Cammas et al.  showed that UVC-induced nucleocytoplasmic redistribution of hnRNP A1 limited apaf-1 IRES activity; hnRNP A1 knockdown reversed this effect (i.e., knockdown increased IRES activity). As hnRNP A1 is a target of 3Cpro, we examined the effect of 3Cpro on apaf-1 IRES activity. Cells were transfected with a plasmid expressing wild-type or C147S mutant 3Cpro, or empty vector. Two days after transfection, RLuc–apaf-1 5’UTR–FLuc bicistronic reporter RNA was then transfected (Fig 5A, upper panel). Two days after reporter RNA transfections, IRES activity was determined by dual luciferase assay . Levels of hnRNP A1, 3Cpro, and apaf-1 were determined by Western blotting. As shown in Fig 5A, expression of wild-type 3Cpro activated apaf-1 IRES activity ~fivefold (solid bar, lane 2, P < 0.001) and correlated with decreased hnRNP A1 level. As expected, cap-dependent RLuc activities were similar under all conditions (hatched bars, Fig 5A). Expression of the C147S mutant 3Cpro did not induce apaf-1 IRES activity or reduce abundance of hnRNP A1. Thus, expression of 3Cpro is sufficient to induce apaf-1 IRES activity. Western blotting was also performed to assess the consequence of hnRNP A1 cleavage by wild-type 3Cpro on cellular apaf-1 protein levels. Expression of wild-type 3Cpro increased apaf-1 protein levels ~twofold compared to mutant 3Cpro (compare lane 2 with lane 3) and correlated with increased apaf-1 IRES activity observed in the bicistronic reporter assay.
We next examined caspase-3 activation as a read-out to assess the consequence of hnRNP A1 cleavage by 3Cpro on induction of apoptosis. As shown in Fig 5B, expression of wild-type 3Cpro induced apoptosis as indicated by elevated caspase-3 activity; the mutant 3Cpro had no effect (compare lane 2 with lanes 3 and 1; P<0.001). Consistent with the results in Fig 5A, wild-type 3Cpro expression and hnRNP A1 destruction increased cellular apaf-1 expression ~twofold compared to mutant 3Cpro (compare lane 2 with lane 3). Taken together, our results indicate that, during EV71 infection, 3Cpro cleaves hnRNP A1, which increases apaf-1 IRES activity, and increases caspase-3 activity to trigger apoptosis.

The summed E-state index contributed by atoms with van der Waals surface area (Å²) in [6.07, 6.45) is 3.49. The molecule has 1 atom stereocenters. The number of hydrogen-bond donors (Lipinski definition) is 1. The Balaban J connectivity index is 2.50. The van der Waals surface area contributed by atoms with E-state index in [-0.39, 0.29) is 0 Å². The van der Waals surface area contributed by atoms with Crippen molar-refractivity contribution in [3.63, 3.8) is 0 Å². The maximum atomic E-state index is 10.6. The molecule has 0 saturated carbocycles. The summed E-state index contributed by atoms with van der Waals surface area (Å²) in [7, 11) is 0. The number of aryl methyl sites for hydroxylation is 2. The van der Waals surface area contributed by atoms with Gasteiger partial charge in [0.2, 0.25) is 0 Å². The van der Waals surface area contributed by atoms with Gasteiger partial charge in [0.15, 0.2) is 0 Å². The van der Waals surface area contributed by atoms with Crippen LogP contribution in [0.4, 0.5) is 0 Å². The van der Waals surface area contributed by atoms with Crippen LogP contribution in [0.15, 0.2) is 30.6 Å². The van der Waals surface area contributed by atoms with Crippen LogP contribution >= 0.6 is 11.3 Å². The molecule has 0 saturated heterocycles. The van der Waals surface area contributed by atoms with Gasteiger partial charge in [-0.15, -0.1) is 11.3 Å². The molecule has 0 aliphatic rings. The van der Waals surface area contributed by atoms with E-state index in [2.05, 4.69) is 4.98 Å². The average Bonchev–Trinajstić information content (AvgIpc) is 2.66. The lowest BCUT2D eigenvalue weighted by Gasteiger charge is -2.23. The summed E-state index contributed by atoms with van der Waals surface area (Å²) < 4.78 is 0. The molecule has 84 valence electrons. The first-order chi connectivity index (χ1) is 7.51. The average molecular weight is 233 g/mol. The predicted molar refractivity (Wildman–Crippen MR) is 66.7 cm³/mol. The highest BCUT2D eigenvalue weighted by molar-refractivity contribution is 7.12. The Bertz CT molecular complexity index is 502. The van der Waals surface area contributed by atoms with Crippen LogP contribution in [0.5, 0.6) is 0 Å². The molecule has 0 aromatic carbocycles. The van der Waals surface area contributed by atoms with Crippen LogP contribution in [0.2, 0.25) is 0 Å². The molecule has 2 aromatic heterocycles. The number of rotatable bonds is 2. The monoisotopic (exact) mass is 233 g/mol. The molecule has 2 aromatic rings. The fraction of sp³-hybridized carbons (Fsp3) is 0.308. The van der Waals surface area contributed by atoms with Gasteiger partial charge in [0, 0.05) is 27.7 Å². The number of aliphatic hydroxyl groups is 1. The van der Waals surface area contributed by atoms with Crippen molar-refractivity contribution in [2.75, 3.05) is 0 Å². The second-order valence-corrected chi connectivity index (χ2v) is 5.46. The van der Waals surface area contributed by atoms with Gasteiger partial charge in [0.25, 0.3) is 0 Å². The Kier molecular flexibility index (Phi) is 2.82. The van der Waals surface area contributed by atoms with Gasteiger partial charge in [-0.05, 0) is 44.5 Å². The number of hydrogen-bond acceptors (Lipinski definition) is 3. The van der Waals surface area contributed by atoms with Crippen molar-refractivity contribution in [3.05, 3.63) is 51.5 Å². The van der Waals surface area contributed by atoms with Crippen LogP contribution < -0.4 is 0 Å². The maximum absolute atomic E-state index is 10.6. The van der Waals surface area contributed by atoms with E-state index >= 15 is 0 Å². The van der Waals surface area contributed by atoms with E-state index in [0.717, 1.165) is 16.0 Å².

As noted earlier, EV71 2A protease cleaves eIF4G . This allows the virus to disrupt cap-dependent translation in infected cells and promote EV71 IRES-dependent translation and virus replication. As such, we assessed the levels and timing of expression of key proteins–eIF4G, 3Cpro, hnRNP A1, and apaf-1 –during a 24-hour time course of EV71 infection. Indeed, Western blotting of eIF4G in lysates of EV71-infected cells indicated that by 60 min. post-infection, ~50% of full-length eIF4G was cleaved; by 100 min, there was no detectable full-length eIF4G compared to mock-infected cells (Fig 6A). This would suggest that by 100 min., translation would shift from cap-dependent to cap-independent. Consistent with this conclusion, Fig 6B shows that the apaf-1 level decreased by ~60% (normalized to tubulin levels) by 2 hours post-infection. However, between 3–5 hours post-infection, apaf-1 levels increased and returned to near normal (i.e., the time-zero level). The cleavage profile of eIF4G is consistent with increasing apaf-1 protein levels beginning at 3 hours post-infection being due to apaf-1 IRES-dependent translation. 3Cpro was first detected at 3 hours post-infection, reached steady-state at 5 hours post-infection, and remained constant to 24 hours (Fig 6B). Thus, the earliest detectable time point for 3Cpro, at 3 hours, coincides with the time at which apaf-1 levels began to recover due to IRES-dependent translation. Apaf-1 levels remained relatively constant between 5–10 hours post-infection, and then increased ~70–80% above time-zero at late times post-infection, between 12 and 24 hours.
What is the effect of EV71 infection on hnRNP A1 expression versus time? Fig 6B shows that hnRNP levels were relatively constant between 1–6 hours post-infection and began to decline 7 hours post-infection, when the proteolytic cleavage product was first detected. It is during the late times post-infection, 16–24 hours, that hnRNP A1 fell to its lowest levels (Fig 6B), apaf-1 reached its highest levels (compared to time-zero; Fig 6B), and virus reached its highest titers (~8–9 x 108 pfu/ml).